Legal dispute imperils hundreds of shipyard jobs

City and Port of San Francisco officials Thursday said they are trying to keep open a shipyard at Pier 70 that employs more than 200 people, despite a legal dispute between the former and current operators.

The shipyard, the oldest continuously operating private facility of its kind in the United States, was operated until late last year by BAE Systems on land leased from the port.

It employs 240 people and includes two dry docks, one with a 54,600 ton capacity that can handle cruise ships and larger vessels, and one with a 14,500 ton lift for smaller vessels, as well as 14 acres of land, 17 acres of land, pier space and cranes.

The facility faces possible closure now, however, due to litigation between BAE and Puglia Engineering, Inc., the Washington state-based company that took over operations in January.

BAE arranged to sell the property to Puglia last year because it was struggling to make a profit at the facility, where it was not eligible for some contracts reserved for smaller companies and held $38 million in pension liability.

Puglia, a smaller company, agreed to take over the operations and the pension liability, but filed suit on Feb. 15 in San Francisco Superior Court alleging BAE had badly misled it about the condition of the shipyard.

The company is seeking to rescind its purchase of the site, leaving the future of the shipyard in doubt. The suit states:

“When Puglia took over the operation, it was shocked to discover that BAE had failed to maintain and repair the dry docks and dredge the site, all in direct violation of the lease and contrary to BAE’s representation.”

The suit alleges that the facility needs $24 million in repairs and maintenance. Among other issues, the site needs dredging, at an estimated cost of $12 million, before it can be even be used.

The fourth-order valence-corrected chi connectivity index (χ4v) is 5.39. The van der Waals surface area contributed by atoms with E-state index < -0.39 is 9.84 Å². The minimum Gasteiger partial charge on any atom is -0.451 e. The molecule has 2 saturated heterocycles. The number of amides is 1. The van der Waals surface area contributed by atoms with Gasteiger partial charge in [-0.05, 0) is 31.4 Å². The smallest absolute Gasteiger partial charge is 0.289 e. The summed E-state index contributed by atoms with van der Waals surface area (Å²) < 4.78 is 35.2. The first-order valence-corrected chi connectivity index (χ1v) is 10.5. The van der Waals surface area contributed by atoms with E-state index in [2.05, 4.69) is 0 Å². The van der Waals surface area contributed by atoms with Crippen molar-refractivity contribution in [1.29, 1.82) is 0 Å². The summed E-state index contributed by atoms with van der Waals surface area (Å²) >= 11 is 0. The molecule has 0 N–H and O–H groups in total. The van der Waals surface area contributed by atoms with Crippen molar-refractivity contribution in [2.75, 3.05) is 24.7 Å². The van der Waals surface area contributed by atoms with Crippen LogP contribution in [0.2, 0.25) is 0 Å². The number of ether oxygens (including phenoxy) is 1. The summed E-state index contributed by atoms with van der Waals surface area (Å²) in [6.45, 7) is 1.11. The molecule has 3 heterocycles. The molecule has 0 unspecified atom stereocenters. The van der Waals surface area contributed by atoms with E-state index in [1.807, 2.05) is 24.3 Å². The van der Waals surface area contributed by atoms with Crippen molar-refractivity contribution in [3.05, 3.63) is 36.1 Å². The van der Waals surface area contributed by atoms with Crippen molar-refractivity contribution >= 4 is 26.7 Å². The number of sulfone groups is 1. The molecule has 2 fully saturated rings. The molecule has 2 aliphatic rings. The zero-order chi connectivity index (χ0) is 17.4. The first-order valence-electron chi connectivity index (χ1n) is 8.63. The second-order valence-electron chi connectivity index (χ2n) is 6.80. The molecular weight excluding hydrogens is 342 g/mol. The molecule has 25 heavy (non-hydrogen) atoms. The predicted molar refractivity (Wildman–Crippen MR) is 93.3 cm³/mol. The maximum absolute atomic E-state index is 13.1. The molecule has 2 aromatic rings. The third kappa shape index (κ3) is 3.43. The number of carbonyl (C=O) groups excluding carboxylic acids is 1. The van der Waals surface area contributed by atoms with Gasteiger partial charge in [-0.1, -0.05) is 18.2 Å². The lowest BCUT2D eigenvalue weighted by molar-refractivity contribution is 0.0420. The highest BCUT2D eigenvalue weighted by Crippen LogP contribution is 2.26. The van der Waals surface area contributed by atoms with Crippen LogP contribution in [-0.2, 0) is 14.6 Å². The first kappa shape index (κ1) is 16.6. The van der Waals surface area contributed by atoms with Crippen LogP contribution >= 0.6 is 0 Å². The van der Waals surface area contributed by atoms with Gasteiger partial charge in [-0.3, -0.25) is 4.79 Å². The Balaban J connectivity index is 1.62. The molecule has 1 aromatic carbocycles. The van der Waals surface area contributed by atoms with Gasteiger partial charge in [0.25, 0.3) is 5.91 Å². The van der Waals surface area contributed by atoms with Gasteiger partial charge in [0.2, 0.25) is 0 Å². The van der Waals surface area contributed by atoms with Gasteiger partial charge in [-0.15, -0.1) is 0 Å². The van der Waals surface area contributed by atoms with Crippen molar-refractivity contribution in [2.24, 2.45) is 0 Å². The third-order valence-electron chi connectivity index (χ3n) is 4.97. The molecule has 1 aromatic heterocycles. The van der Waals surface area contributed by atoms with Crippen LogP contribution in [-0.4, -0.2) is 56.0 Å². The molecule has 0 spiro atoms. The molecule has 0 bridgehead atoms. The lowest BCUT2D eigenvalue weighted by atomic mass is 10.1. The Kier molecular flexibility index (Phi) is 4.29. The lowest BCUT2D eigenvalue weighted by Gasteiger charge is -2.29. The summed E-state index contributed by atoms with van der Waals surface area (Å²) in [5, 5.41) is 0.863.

BAE spokesman Brian Roehrkasse said the company denies misleading Puglia and will defend itself in court. BAE has filed its own lawsuit against Puglia in U.S. District Court in New York, alleging that Puglia conducted its own due diligence prior to the purchase and signed documents stating it was aware of the condition of the facility.

Roehrkasse said:

“BAE Systems acted fairly and in good faith throughout the sale process, and after completing its own due diligence, Puglia purchased the business on an as-is basis with a complete understanding of the yard’s condition. … On behalf of the dedicated men and women who work in the San Francisco shipyard, we are extremely disappointed that Puglia has contrived these unfounded claims to walk away from its commitments.”

Mayor Ed Lee Thursday¬†said the city is working to try to prevent the facility’s closure:

“It has the ability to result in some disastrous impacts like losing some jobs. … So we are working with the port and our city attorney to try to prevent that.”

Renee Dunn Martin, a spokeswoman for the port, said they are in discussions with Puglia about keeping the shipyard open while the dispute is resolved:

“It is the Port’s primary goal to keep the shipyard operational through this litigation period.”